Figure 7 shows the deflection profiles at 1200°C for the case with 100% protected beams and A393 mesh reinforcement.Second International Workshop « Structures in Fire » – Christchurch – March 2002 provided by the protected beams in order to continue to mobilise tensile membrane action at high temperatures. which generates significant membrane action to carry the loads. with cracking patterns of top layer of floor slab. . Because the protected beams are now strong enough to vertically support the slab edges the slab is forced to deform in double curvature. 1 A 2 B 3 C FIGURE 7: Protection Regime I: Deflection profiles at 1200°C. Temperature of Unprotected Beam (°C) 1250 Maximum allowable deflection (SDM) 1000 750 Deflection (span/20) 500 Simple Design Method (A393) Vulcan (50% protection for protected beams) Vulcan (50% protection for protected beams) 0 200 400 600 800 1000 250 Maximum Deflection (mm) FIGURE 6: Protection Regime I: Predicted deflections using Vulcan with different degrees of protection for protected beams (mesh A393).

. The slabs above the secondary and primary beams act according to the normal engineering assumption for the flanges of composite beams. thin vector lines denote tension and thick lines compression.Second International Workshop « Structures in Fire » – Christchurch – March 2002 A 3 B C 2 1 FIGURE 8: Protection Regime I: Principal membrane tractions at 20°C. In contrast. In this plot the lengths of the vectors are proportional to their magnitudes. the membrane tractions within the slab at 1200°C. plotted in Figure 9. A 3 B C 2 1 FIGURE 9: Protection Regime I: Principal membrane tractions at 1200°C. clearly show the tensions in the mid-zone of each square panel together with the peripheral compression “rings” which are characteristic of tensile membrane action. Figure 8 shows a vector plot of the distribution of principal membrane tractions (forces per unit width) at the Gauss points of the slab elements at ambient temperature. This reduces in the areas mid-way between adjacent beams due to shear lag. being in compression parallel to the beam.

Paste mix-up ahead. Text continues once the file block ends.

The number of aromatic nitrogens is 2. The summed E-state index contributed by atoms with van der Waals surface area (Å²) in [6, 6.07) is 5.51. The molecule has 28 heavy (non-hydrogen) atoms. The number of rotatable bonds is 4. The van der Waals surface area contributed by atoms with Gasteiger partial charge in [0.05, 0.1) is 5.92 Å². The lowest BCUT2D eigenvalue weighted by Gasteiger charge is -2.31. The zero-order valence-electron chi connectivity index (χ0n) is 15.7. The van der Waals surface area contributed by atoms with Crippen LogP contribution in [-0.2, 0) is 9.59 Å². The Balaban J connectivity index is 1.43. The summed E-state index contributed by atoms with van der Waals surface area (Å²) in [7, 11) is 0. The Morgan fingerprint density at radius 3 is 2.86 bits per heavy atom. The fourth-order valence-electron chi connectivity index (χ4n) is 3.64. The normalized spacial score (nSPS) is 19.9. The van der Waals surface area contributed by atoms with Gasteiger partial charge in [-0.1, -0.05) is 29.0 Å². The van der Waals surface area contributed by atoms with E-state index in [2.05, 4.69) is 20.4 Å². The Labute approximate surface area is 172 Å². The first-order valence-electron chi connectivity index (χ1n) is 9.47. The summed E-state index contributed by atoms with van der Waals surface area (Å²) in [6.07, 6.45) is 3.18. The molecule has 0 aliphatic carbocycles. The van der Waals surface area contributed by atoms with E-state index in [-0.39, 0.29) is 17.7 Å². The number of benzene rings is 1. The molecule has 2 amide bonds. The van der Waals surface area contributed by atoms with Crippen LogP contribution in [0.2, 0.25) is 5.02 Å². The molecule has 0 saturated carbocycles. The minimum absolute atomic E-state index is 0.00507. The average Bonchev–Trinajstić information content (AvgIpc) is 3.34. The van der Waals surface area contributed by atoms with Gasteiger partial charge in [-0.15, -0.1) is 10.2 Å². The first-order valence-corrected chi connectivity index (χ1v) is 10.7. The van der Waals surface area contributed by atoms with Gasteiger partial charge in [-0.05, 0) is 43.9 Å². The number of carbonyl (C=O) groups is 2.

For this regime the maximum deflections were found in the Vulcan modelling to occur at position C. Between 650°C and 850°C some enhancement of capacity is generated by the slab reinforcement. edge-supported bays which are square in plan. Protection Regime II shows the considerable difference in tensile membrane action which is engendered when the protected beams support non-square slab bays. At high temperatures the strength of the protected beam on gridline 3 begins to reduce significantly. rather than with tensile membrane action. and the slab hangs essentially in single curvature between its protected edges. It is also clearly shown that the simple design method indicates very little enhancement of capacity due to tensile membrane action. but this is associated principally with catenary action. It can be seen that for temperatures up to about 650°C the slab reinforcement makes very little difference. CONCLUSIONS The main objective of this paper has been to make some detailed comparisons between the simple design method and numerical modelling using the computer program Vulcan. Figure 10 compares the vertical deflections at position C predicted by Vulcan and the limits given by the simple design method for two reinforcing meshes. Temperature of Unprotected Beam (°C) 1000 Deflection (span/20) 800 600 Maximum allowable deflection of SDM Simple design method (A393) Simple design method (A142) 400 200 Vulcan (A393) Vulcan (A142) 200 400 600 800 1000 0 Maximum Deflection (mm) FIGURE 10: Protection Regime II: Predicted deflections using Vulcan and simple design method with different reinforcement. From this study some conclusions can be drawn as follows: . and this further compromises the ability of the slab to develop any membrane action. In these analyses the protected beams were assumed to heat at 50% of the rate of the unprotected beams.Second International Workshop « Structures in Fire » – Christchurch – March 2002 It is clear that Protection Regime I effectively optimises the potential for tensile membrane action in the concrete slab by providing. in its pattern of protected beams. This is because the pattern of vertical support provided by the protected beams results in rectangular rather than square bays. the midpoint of the 9m x 18m unprotected slab.